Authentic Workplaces Don’t Try to Make Everyone the Same


Here is an excerpt from an article written by Rob Goffee and Gareth Jones for Harvard Business Review and the HBR Blog Network. As I read it, I was again reminded of a brilliant observation by Margaret Mead: “Always remember that you are absolutely unique. Just like everyone else.”

To read the complete article, check out the wealth of free resources, obtain subscription information, and receive HBR email alerts, please click here.

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Look around your organization, at the people with whom you interact every day. What do you see? Does your workplace reflect a relative balance of males and females in leadership positions? A healthy range of diversity in terms of age, skin color, religious conviction, culture, or/and sexual orientation? Yes? Before you congratulate yourself on how diverse your workplace is, what if we told you it might not be diverse enough — or at least not in the ways that matter most?

To attract the best people and succeed as a business, the “authentic organization” of the future — where people can be, and be valued as, their best selves — will need to foster environments where creativity and innovation are at a premium, employees feel engaged and committed, and leadership pipelines are carefully cultivated for future success. In our research, workplaces with those qualities look for an unusual kind of diversity, hiring people for differences that are more than skin deep.

Differences — Not Just Diversity

Let’s be clear about what we mean by “difference.” While many companies define difference along the lines of traditional diversity categories — gender, race, age, ethnicity — the executives we have interviewed were after something subtler. They surrounded themselves with people whose differences in perspectives, habits of mind, and core assumptions would challenge and push them in new directions. Therefore, we focus on the fundamental differences in attitudes and mind-set between one person and another (whether or not there’s also a demographic difference between them).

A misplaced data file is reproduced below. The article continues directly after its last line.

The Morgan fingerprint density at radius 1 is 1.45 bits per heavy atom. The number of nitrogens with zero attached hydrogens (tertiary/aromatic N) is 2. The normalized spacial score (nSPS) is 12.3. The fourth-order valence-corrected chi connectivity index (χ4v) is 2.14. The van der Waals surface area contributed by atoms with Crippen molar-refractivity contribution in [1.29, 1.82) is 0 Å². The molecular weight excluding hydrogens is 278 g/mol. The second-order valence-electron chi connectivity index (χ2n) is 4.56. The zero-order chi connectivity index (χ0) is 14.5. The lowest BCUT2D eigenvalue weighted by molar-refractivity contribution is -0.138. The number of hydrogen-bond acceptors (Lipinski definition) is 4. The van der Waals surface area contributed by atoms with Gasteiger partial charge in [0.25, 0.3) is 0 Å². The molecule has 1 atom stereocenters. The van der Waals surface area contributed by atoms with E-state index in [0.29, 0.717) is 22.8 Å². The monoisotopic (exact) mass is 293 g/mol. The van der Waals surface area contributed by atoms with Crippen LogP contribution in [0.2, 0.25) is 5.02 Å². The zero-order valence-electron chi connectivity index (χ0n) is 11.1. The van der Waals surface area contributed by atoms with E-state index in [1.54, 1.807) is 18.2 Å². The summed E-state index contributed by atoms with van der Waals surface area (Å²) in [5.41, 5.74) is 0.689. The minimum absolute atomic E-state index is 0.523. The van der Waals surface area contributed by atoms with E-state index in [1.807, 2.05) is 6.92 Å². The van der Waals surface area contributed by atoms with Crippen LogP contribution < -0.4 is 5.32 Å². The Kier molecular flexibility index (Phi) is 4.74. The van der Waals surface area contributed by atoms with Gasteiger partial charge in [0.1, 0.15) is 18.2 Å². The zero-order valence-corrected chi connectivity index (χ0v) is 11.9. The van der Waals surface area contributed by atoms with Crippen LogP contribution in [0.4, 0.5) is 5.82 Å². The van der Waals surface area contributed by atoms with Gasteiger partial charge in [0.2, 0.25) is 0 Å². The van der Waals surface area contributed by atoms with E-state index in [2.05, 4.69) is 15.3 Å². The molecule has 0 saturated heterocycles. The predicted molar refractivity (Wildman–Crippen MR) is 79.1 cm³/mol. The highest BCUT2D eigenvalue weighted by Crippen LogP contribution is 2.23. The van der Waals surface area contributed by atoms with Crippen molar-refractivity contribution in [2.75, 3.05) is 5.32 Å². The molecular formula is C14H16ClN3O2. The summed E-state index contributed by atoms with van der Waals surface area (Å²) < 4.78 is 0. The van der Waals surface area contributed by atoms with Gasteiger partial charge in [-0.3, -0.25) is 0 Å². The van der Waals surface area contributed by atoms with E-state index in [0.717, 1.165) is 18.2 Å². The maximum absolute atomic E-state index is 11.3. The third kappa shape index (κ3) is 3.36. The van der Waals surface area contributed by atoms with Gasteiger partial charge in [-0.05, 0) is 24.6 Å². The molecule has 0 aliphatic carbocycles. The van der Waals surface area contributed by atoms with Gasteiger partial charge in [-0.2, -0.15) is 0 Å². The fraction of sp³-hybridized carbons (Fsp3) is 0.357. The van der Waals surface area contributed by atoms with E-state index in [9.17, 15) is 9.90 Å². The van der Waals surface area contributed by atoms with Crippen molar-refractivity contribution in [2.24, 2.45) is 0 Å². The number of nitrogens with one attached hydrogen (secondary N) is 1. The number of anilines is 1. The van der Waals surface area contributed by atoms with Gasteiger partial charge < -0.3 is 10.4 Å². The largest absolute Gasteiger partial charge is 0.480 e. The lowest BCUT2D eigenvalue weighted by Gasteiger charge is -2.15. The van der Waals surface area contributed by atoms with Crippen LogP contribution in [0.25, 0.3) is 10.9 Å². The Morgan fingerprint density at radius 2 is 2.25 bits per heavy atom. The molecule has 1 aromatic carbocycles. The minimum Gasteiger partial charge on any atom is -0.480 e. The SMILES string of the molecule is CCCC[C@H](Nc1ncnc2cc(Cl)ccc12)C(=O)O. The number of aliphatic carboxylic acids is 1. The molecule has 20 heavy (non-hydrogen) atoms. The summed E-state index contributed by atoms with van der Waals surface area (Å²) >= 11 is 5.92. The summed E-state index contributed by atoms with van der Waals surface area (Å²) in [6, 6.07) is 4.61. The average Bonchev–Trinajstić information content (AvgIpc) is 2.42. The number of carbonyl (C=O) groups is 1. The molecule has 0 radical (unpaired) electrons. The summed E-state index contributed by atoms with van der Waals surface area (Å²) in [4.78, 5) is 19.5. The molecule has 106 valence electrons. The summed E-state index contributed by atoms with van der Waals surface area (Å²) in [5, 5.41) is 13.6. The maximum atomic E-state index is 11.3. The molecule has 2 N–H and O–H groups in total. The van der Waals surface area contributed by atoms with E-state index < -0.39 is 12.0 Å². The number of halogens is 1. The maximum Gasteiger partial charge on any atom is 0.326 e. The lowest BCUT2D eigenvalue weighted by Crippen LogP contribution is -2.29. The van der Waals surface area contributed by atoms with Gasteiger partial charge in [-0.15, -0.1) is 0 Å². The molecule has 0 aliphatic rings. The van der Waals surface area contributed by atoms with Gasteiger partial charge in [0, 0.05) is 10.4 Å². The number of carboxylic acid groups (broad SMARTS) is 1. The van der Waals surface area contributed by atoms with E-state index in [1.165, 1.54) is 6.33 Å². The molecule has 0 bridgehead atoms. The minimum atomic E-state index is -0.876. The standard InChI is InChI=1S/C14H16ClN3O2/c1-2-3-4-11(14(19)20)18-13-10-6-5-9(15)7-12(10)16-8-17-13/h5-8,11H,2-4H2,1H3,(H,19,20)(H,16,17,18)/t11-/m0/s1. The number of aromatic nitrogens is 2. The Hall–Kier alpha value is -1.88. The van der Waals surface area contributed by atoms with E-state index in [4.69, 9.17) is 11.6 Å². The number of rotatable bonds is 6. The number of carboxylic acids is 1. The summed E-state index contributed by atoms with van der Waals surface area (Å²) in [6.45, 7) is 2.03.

Make no mistake: companies that succeed in nurturing people’s uniqueness and individuality may have to forgo some degree of organizational process and structure. Consider the route taken by Ilkka Paananen, the CEO and cofounder of the Finnish gaming company Supercell. “We don’t have an HR function, and that is a deliberate decision,” he told us. “Retaining the culture and hiring the best people is our primary task . . . You cannot delegate that responsibility to HR.”

Conversely, pursuit of predictability leads to a culture of conformity, what Emile Durkheim called mechanical solidarity—“a solidarity sui generis which, born of resemblances, directly links the individual with society.” But cultures in the companies we followed were forged out of “organic solidarity”—which, Durkheim argued, rests on the productive exploitation of differences.

There are two aspects of individuality that we explore in the context of organizations. The first, simply put, is that authentic workplaces allow people to be themselves: to have a voice, exercise discretion, express disagreement, show what they really care about, feel “natural” or self-fulfilled on the job. So we are talking not just about the buttoned-down financial services company that embraces the IT guys in shorts and sandals, but also the place where nearly everyone comes in at odd hours while accommodating the one or two people who prefer a nine-to-five schedule.

The second, equally important aspect of individuality is that effective organizations are willing and able to leverage the wide range of differences among their people. This is critical in fostering a culture of authenticity, and executives in our research cited this trait again and again as key to job satisfaction.

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Note: This article was excerpted from Goffee and Jones’s latest book, Why Should Anyone Work Here?: What It Takes to Create an Authentic Organization, published by Harvard Business Review Press (November 2015).

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Here is a direct link to the complete article.

To learn more about Rob Goffee and his work, please click here.

To learn more about Gareth Jones and his work, please click here.

Click here to read my review of Why Should Anyone Work Here?

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